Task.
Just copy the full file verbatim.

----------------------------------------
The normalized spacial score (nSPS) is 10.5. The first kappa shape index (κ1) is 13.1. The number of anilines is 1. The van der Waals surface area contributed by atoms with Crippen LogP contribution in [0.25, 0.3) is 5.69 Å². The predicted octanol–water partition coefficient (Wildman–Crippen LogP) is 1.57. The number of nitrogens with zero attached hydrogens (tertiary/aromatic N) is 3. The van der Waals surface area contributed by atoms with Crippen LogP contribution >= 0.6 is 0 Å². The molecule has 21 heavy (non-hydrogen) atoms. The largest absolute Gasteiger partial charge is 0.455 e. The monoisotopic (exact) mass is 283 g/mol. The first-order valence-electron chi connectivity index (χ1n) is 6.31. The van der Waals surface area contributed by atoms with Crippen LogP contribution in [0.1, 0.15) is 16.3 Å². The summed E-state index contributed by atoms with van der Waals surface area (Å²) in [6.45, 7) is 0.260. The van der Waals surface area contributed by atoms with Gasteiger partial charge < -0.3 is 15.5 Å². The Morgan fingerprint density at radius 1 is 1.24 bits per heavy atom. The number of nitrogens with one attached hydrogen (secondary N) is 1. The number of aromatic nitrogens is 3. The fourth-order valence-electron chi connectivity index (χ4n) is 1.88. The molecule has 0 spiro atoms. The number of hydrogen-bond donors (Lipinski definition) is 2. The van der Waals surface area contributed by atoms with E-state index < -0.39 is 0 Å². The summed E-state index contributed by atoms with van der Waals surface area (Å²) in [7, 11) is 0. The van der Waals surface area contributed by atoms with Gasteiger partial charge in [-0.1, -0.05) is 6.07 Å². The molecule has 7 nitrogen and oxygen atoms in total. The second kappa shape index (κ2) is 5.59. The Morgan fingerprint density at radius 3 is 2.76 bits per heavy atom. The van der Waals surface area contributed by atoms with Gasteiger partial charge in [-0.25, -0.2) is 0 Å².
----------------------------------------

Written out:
The normalized spacial score (nSPS) is 10.5. The first kappa shape index (κ1) is 13.1. The number of anilines is 1. The van der Waals surface area contributed by atoms with Crippen LogP contribution in [0.25, 0.3) is 5.69 Å². The predicted octanol–water partition coefficient (Wildman–Crippen LogP) is 1.57. The number of nitrogens with zero attached hydrogens (tertiary/aromatic N) is 3. The van der Waals surface area contributed by atoms with Crippen LogP contribution >= 0.6 is 0 Å². The molecule has 21 heavy (non-hydrogen) atoms. The largest absolute Gasteiger partial charge is 0.455 e. The monoisotopic (exact) mass is 283 g/mol. The first-order valence-electron chi connectivity index (χ1n) is 6.31. The van der Waals surface area contributed by atoms with Crippen LogP contribution in [0.1, 0.15) is 16.3 Å². The summed E-state index contributed by atoms with van der Waals surface area (Å²) in [6.45, 7) is 0.260. The van der Waals surface area contributed by atoms with Gasteiger partial charge < -0.3 is 15.5 Å². The Morgan fingerprint density at radius 1 is 1.24 bits per heavy atom. The number of nitrogens with one attached hydrogen (secondary N) is 1. The number of aromatic nitrogens is 3. The fourth-order valence-electron chi connectivity index (χ4n) is 1.88. The molecule has 0 spiro atoms. The number of hydrogen-bond donors (Lipinski definition) is 2. The van der Waals surface area contributed by atoms with E-state index < -0.39 is 0 Å². The summed E-state index contributed by atoms with van der Waals surface area (Å²) in [7, 11) is 0. The van der Waals surface area contributed by atoms with Gasteiger partial charge in [-0.1, -0.05) is 6.07 Å². The molecule has 7 nitrogen and oxygen atoms in total. The second kappa shape index (κ2) is 5.59. The Morgan fingerprint density at radius 3 is 2.76 bits per heavy atom. The van der Waals surface area contributed by atoms with Gasteiger partial charge in [-0.25, -0.2) is 0 Å².